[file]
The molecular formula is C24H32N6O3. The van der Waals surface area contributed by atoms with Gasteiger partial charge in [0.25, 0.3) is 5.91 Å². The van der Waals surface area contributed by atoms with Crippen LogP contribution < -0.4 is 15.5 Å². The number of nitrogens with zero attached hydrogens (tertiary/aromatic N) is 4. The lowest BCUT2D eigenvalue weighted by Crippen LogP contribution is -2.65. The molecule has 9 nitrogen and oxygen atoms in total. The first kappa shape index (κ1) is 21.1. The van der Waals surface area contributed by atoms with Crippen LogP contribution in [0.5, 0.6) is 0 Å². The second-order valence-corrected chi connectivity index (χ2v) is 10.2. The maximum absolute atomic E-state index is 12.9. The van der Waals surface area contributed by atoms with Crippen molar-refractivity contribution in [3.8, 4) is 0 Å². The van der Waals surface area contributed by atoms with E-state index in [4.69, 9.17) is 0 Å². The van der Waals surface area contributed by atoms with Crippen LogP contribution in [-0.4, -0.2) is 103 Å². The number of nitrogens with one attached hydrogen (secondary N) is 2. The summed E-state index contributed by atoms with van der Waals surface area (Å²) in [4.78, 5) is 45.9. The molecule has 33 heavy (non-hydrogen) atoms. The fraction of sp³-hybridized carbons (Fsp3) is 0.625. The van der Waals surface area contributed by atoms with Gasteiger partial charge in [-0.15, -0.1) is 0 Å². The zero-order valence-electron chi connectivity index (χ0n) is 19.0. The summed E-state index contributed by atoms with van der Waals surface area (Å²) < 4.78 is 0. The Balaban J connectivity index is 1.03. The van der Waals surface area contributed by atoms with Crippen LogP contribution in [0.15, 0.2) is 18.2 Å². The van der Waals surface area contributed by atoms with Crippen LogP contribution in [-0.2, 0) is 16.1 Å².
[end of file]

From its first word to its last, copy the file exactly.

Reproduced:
The molecular formula is C24H32N6O3. The van der Waals surface area contributed by atoms with Gasteiger partial charge in [0.25, 0.3) is 5.91 Å². The van der Waals surface area contributed by atoms with Crippen LogP contribution < -0.4 is 15.5 Å². The number of nitrogens with zero attached hydrogens (tertiary/aromatic N) is 4. The lowest BCUT2D eigenvalue weighted by Crippen LogP contribution is -2.65. The molecule has 9 nitrogen and oxygen atoms in total. The first kappa shape index (κ1) is 21.1. The van der Waals surface area contributed by atoms with Crippen LogP contribution in [0.5, 0.6) is 0 Å². The second-order valence-corrected chi connectivity index (χ2v) is 10.2. The maximum absolute atomic E-state index is 12.9. The van der Waals surface area contributed by atoms with Crippen molar-refractivity contribution in [3.8, 4) is 0 Å². The van der Waals surface area contributed by atoms with E-state index in [4.69, 9.17) is 0 Å². The van der Waals surface area contributed by atoms with Crippen LogP contribution in [-0.4, -0.2) is 103 Å². The number of nitrogens with one attached hydrogen (secondary N) is 2. The summed E-state index contributed by atoms with van der Waals surface area (Å²) in [4.78, 5) is 45.9. The molecule has 33 heavy (non-hydrogen) atoms. The fraction of sp³-hybridized carbons (Fsp3) is 0.625. The van der Waals surface area contributed by atoms with Gasteiger partial charge in [-0.15, -0.1) is 0 Å². The zero-order valence-electron chi connectivity index (χ0n) is 19.0. The summed E-state index contributed by atoms with van der Waals surface area (Å²) < 4.78 is 0. The Balaban J connectivity index is 1.03. The van der Waals surface area contributed by atoms with Crippen LogP contribution in [0.15, 0.2) is 18.2 Å². The van der Waals surface area contributed by atoms with Crippen LogP contribution in [-0.2, 0) is 16.1 Å².